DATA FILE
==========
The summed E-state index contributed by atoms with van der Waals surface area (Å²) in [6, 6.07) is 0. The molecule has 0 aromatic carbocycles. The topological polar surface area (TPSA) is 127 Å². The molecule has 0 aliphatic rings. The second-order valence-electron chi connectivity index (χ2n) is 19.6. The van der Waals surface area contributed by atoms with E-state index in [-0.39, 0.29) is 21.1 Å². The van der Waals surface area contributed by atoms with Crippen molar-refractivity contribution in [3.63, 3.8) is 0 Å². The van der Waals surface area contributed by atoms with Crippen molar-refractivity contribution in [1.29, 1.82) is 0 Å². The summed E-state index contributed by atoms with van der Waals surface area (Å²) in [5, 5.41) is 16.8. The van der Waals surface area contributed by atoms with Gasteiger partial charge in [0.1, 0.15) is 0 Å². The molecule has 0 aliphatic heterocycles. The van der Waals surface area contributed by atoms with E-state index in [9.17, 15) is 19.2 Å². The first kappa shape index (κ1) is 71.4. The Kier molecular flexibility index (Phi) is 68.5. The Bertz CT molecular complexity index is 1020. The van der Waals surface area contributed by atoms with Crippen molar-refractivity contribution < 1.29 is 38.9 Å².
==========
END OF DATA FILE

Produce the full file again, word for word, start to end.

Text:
The summed E-state index contributed by atoms with van der Waals surface area (Å²) in [6, 6.07) is 0. The molecule has 0 aromatic carbocycles. The topological polar surface area (TPSA) is 127 Å². The molecule has 0 aliphatic rings. The second-order valence-electron chi connectivity index (χ2n) is 19.6. The van der Waals surface area contributed by atoms with E-state index in [-0.39, 0.29) is 21.1 Å². The van der Waals surface area contributed by atoms with Crippen molar-refractivity contribution in [3.63, 3.8) is 0 Å². The van der Waals surface area contributed by atoms with Crippen molar-refractivity contribution in [1.29, 1.82) is 0 Å². The summed E-state index contributed by atoms with van der Waals surface area (Å²) in [5, 5.41) is 16.8. The van der Waals surface area contributed by atoms with Gasteiger partial charge in [0.1, 0.15) is 0 Å². The molecule has 0 aliphatic heterocycles. The van der Waals surface area contributed by atoms with E-state index in [9.17, 15) is 19.2 Å². The first kappa shape index (κ1) is 71.4. The Kier molecular flexibility index (Phi) is 68.5. The Bertz CT molecular complexity index is 1020. The van der Waals surface area contributed by atoms with Crippen molar-refractivity contribution < 1.29 is 38.9 Å².